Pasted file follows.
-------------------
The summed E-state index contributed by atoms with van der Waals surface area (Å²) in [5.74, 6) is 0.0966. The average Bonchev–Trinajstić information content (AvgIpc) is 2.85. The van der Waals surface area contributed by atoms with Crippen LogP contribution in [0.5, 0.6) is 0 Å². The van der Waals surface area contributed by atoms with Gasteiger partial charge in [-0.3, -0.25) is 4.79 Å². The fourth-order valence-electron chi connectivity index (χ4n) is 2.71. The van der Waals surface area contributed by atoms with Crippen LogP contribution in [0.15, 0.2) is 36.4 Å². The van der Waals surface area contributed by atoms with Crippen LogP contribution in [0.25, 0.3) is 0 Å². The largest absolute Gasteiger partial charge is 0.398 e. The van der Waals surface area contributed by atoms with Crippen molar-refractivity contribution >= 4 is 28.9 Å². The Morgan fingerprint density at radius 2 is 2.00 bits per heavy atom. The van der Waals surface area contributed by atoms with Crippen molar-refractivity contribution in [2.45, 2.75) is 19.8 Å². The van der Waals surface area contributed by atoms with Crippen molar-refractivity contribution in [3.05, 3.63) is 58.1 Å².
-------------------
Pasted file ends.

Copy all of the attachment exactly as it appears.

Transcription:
The summed E-state index contributed by atoms with van der Waals surface area (Å²) in [5.74, 6) is 0.0966. The average Bonchev–Trinajstić information content (AvgIpc) is 2.85. The van der Waals surface area contributed by atoms with Crippen LogP contribution in [0.5, 0.6) is 0 Å². The van der Waals surface area contributed by atoms with Gasteiger partial charge in [-0.3, -0.25) is 4.79 Å². The fourth-order valence-electron chi connectivity index (χ4n) is 2.71. The van der Waals surface area contributed by atoms with Crippen LogP contribution in [0.15, 0.2) is 36.4 Å². The van der Waals surface area contributed by atoms with Crippen LogP contribution in [0.25, 0.3) is 0 Å². The largest absolute Gasteiger partial charge is 0.398 e. The van der Waals surface area contributed by atoms with Crippen molar-refractivity contribution >= 4 is 28.9 Å². The Morgan fingerprint density at radius 2 is 2.00 bits per heavy atom. The van der Waals surface area contributed by atoms with Crippen molar-refractivity contribution in [2.45, 2.75) is 19.8 Å². The van der Waals surface area contributed by atoms with Crippen molar-refractivity contribution in [3.05, 3.63) is 58.1 Å².